Calling 0800 telephone numbers from your mobile phone could soon be free after Ofcom announced plans to ban the charging practice.
At present, mobile users pay up to 40p a minute to call 0800 numbers, despite the fact they are free to call from landlines and are used by many public bodies, including councils and the NHS.
Following a change in European telecoms legislation, the regulator now has increased powers so is entering into a consultation with the mobile phone companies to overhaul the pricing structures.
Under the plans, it intends to ban the practice of mobile firms charging users who call 0800 numbers. Ofcom is also planning to clear up the confusion surrounding the cost of using 118 directory enquiry services.
Ofcom chief executive Ed Richards said, “There is clear evidence of widespread uncertainty and confusion about the cost of calling these numbers. Consumers need to have far more transparency about the price they are going to pay for calls so that they can make more informed choices and so competition can work more effectively.”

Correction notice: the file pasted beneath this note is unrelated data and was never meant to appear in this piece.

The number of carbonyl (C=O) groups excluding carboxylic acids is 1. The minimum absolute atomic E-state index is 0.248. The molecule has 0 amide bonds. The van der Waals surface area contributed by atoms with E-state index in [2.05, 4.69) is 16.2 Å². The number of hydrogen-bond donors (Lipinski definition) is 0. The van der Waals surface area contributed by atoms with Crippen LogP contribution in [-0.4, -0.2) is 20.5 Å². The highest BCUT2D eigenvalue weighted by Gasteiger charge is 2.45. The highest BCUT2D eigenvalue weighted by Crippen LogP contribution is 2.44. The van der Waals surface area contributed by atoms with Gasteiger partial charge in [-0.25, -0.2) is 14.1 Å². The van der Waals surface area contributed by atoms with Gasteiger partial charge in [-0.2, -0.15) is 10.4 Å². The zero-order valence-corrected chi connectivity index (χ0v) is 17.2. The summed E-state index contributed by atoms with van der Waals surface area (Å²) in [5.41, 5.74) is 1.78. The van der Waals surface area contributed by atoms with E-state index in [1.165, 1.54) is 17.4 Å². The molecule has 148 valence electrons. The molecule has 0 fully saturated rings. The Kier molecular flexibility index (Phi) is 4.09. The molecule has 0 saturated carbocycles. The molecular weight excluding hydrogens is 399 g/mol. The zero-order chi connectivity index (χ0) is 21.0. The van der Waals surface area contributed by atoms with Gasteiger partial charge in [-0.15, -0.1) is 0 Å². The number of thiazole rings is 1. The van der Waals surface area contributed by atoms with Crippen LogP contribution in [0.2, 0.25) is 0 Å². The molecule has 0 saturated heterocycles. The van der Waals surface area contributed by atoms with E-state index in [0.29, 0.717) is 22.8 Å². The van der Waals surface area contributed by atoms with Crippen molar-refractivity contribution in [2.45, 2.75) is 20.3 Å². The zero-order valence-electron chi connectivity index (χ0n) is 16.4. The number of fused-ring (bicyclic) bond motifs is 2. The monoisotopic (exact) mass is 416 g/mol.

Rekha Wadhwani, chief executive of The Helplines Association said, “We welcome Ofcom’s plans to tackle these issues and agree there is significant confusion around call costs. We have been campaigning on the cost of calling freephone numbers, especially charity helplines, from mobile phones since 1999.”
Until these changes come in there are ways you can avoid paying over the odds for phone calls:
- Use an alternative telephone number – many businesses and organisations list a separate telephone number to be used by people calling from abroad. It usually begins +44 and is then a local phone number. Dial this number and you will only pay local rates.
- Visit saynoto0870.com – This website offers an extensive list of alternative, cheaper numbers for UK companies that use expensive 08 numbers.
- Email – If you can consider sending an email instead. It is a quick, efficient way of contacting a company that is not only free but also provides you with a record of your communication.